Have a look.

K. Praslowicz

Tumblr is a friendly place for analogue refugees. About half of my work is shot on film, and several of the above artists obviously reach for a film camera as often as anything else. Still, while we might feel pretty cool for dropping a roll off at the lab now and then, Kip puts us all to shame. Using everything from 35mm and 120 TLRs to old press cameras and even an enormous Mamiya RB67, Kip is obviously steeped in the history and vernacular of all the street photographers who came before him. Working in Duluth, Minnesota, his intuition for capturing the unexpected is matched only by his clear affection for the city where he works. I especially like his nighttime winter photography, so I feel only a little bit cruel for hoping that the midwest is buried by a long, dark winter this year.
This is why

December 19, 2010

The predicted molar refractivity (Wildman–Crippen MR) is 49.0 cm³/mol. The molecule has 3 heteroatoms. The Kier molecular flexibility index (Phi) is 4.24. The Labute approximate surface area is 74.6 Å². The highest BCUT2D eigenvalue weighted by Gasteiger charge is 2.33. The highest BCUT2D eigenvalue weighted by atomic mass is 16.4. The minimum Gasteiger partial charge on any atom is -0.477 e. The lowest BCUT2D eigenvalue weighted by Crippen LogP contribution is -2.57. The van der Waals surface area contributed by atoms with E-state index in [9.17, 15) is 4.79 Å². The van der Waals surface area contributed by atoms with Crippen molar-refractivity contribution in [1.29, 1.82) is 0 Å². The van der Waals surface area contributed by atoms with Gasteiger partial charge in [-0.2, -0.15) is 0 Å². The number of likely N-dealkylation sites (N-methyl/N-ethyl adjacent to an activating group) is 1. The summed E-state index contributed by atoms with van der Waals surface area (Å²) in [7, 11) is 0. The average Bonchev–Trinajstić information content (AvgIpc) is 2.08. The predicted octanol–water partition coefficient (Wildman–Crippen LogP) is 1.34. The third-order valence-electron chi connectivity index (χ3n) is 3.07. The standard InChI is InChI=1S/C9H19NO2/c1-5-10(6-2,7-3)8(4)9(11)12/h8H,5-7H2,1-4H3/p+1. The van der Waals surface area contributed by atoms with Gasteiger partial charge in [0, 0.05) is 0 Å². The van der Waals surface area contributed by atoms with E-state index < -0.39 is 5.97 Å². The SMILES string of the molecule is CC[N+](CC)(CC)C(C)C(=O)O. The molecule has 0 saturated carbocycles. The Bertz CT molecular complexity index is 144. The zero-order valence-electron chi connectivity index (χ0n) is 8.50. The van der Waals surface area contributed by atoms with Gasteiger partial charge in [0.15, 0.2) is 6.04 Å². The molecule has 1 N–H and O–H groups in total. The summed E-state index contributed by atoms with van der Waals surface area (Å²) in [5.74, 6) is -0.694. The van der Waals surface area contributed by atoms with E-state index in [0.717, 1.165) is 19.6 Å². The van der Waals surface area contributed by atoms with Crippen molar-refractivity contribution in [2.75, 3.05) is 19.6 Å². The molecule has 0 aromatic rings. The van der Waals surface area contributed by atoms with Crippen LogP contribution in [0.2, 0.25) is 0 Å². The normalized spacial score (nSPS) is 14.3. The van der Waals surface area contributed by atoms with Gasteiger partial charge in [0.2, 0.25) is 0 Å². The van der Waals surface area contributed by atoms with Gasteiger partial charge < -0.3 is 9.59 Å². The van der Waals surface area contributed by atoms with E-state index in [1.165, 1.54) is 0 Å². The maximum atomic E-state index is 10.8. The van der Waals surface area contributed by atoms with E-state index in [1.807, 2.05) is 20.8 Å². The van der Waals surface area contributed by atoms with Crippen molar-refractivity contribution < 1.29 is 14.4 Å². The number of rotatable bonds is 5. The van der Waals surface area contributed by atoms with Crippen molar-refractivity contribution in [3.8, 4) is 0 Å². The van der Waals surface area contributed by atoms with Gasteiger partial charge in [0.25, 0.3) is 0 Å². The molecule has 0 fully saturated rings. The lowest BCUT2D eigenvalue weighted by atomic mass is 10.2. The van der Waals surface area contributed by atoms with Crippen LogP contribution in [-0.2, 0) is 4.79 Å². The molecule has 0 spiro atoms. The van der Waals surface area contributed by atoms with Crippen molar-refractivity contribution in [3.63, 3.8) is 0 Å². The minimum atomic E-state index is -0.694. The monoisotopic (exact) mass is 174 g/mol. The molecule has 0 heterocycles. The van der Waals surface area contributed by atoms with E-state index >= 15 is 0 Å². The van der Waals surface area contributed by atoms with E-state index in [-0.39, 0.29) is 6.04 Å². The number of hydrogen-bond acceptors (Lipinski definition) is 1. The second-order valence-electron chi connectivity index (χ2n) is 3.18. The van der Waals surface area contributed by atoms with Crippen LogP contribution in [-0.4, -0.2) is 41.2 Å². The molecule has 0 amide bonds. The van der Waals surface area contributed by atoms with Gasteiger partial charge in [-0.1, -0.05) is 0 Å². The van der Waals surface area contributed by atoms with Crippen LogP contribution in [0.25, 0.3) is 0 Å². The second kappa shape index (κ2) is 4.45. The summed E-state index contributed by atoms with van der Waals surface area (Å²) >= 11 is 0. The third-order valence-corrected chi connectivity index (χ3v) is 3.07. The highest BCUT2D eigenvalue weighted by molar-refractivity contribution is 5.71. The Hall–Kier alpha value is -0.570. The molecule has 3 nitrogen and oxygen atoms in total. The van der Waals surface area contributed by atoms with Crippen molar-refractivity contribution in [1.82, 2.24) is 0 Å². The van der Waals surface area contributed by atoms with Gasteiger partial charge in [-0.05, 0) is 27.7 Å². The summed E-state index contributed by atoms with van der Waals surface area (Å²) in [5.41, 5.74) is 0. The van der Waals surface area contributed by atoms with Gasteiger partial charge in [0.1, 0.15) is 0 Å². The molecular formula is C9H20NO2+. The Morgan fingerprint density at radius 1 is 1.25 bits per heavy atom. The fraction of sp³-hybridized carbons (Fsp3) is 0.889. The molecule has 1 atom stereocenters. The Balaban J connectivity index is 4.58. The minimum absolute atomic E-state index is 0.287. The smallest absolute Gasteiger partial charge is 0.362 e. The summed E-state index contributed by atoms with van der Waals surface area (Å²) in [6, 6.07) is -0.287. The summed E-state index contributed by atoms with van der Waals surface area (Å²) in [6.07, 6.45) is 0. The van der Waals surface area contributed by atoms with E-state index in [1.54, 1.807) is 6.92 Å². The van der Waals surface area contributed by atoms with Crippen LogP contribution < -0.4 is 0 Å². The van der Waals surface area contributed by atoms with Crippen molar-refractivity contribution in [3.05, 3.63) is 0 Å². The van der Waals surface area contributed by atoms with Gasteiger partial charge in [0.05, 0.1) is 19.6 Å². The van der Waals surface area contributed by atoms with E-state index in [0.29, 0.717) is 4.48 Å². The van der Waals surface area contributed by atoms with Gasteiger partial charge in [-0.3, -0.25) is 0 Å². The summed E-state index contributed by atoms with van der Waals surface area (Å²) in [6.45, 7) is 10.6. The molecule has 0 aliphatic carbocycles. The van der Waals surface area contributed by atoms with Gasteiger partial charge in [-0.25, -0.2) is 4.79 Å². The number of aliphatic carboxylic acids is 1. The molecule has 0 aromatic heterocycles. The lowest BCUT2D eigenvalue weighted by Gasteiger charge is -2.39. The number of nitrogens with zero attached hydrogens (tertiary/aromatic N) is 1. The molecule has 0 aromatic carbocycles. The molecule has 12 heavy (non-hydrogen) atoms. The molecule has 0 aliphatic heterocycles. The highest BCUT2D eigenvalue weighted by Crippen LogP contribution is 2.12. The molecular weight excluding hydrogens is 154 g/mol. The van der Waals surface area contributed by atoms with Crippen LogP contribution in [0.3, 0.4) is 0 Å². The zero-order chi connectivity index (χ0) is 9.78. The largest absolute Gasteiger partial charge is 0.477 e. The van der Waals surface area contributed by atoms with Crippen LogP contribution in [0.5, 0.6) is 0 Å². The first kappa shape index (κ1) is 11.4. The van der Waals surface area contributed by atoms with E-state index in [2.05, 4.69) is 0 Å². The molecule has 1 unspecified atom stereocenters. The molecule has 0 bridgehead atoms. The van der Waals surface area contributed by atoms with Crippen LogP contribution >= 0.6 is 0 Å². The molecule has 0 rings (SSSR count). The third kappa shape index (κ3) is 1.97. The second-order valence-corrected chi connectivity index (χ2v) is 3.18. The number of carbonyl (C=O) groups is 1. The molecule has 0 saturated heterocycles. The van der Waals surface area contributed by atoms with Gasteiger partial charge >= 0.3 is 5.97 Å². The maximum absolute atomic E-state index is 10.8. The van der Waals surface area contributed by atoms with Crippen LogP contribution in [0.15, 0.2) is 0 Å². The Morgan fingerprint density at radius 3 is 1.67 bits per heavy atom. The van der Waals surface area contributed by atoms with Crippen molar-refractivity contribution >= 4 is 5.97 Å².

I’m on Twitter

One photo a day isn’t enough Ren Bostelaar for you? Then follow me on Twitter. Warning, I tweet about bad 90s rap more than I probably should.

http://twitter.com/renbostelaar

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Filed under: Writing 
December 15, 2010

Anonymous asked: I check your page entirely too often.

You produce quality sir.

Thank you! My aim is to go at least one year posting an image every day. That means you’ve got until May, at the very least, to keep checking back compulsively. Next time I’m feeling too lazy to go digging through my binders of negatives or through my tangled Aperture library I’ll think of you… whoever you are.

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Filed under: Writing 
December 15, 2010

split-prism asked: what happened in that starbucks post?

Toronto hosted the G20 Summit this summer and a few idiots used it as an excuse to cause a ruckus. It’s a silly idea to host an event like that in the middle of a city of five million people. Downtown businesses paid the price, either by having their windows smashed in or by losing a few weeks worth of business as a big Orwellian fence went up around the “exclusion zone”. It was just one big hassle for anybody who lived downtown, like myself, but the photos are pretty dramatic.

Here’s some more pictures from that weekend:

http://renbostelaar.tumblr.com/tagged/G20

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Filed under: Writing 
December 14, 2010